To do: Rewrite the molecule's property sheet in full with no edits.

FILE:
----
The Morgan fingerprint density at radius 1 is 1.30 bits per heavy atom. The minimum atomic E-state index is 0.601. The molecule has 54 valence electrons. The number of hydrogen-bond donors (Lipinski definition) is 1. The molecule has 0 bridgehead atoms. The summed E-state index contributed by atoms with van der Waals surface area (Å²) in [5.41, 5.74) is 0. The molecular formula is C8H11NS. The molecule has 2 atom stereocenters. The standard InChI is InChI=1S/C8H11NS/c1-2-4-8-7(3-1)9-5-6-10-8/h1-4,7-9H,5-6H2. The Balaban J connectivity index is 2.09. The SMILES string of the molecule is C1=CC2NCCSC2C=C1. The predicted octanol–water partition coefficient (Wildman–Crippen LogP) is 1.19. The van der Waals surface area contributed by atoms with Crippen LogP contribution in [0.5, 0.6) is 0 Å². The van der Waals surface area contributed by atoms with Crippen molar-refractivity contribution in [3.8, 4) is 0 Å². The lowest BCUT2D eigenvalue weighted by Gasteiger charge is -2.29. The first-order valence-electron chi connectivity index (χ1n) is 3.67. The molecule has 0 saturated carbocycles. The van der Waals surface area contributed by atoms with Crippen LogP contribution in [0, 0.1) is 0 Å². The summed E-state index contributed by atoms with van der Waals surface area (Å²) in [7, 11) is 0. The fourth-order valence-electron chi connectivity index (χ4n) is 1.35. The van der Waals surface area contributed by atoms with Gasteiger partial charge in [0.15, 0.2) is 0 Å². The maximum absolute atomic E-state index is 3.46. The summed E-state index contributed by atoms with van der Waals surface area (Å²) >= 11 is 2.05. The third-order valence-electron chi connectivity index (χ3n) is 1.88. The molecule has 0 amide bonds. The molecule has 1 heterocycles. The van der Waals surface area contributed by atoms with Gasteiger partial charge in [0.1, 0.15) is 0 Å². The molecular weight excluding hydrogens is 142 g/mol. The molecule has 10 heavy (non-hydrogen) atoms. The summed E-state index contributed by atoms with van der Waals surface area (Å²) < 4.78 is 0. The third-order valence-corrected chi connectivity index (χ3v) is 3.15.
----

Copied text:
The Morgan fingerprint density at radius 1 is 1.30 bits per heavy atom. The minimum atomic E-state index is 0.601. The molecule has 54 valence electrons. The number of hydrogen-bond donors (Lipinski definition) is 1. The molecule has 0 bridgehead atoms. The summed E-state index contributed by atoms with van der Waals surface area (Å²) in [5.41, 5.74) is 0. The molecular formula is C8H11NS. The molecule has 2 atom stereocenters. The standard InChI is InChI=1S/C8H11NS/c1-2-4-8-7(3-1)9-5-6-10-8/h1-4,7-9H,5-6H2. The Balaban J connectivity index is 2.09. The SMILES string of the molecule is C1=CC2NCCSC2C=C1. The predicted octanol–water partition coefficient (Wildman–Crippen LogP) is 1.19. The van der Waals surface area contributed by atoms with Crippen LogP contribution in [0.5, 0.6) is 0 Å². The van der Waals surface area contributed by atoms with Crippen molar-refractivity contribution in [3.8, 4) is 0 Å². The lowest BCUT2D eigenvalue weighted by Gasteiger charge is -2.29. The first-order valence-electron chi connectivity index (χ1n) is 3.67. The molecule has 0 saturated carbocycles. The van der Waals surface area contributed by atoms with Crippen LogP contribution in [0, 0.1) is 0 Å². The summed E-state index contributed by atoms with van der Waals surface area (Å²) in [7, 11) is 0. The fourth-order valence-electron chi connectivity index (χ4n) is 1.35. The van der Waals surface area contributed by atoms with Gasteiger partial charge in [0.15, 0.2) is 0 Å². The maximum absolute atomic E-state index is 3.46. The summed E-state index contributed by atoms with van der Waals surface area (Å²) >= 11 is 2.05. The third-order valence-electron chi connectivity index (χ3n) is 1.88. The molecule has 0 amide bonds. The molecule has 1 heterocycles. The van der Waals surface area contributed by atoms with Gasteiger partial charge in [0.1, 0.15) is 0 Å². The molecular weight excluding hydrogens is 142 g/mol. The molecule has 10 heavy (non-hydrogen) atoms. The summed E-state index contributed by atoms with van der Waals surface area (Å²) < 4.78 is 0. The third-order valence-corrected chi connectivity index (χ3v) is 3.15.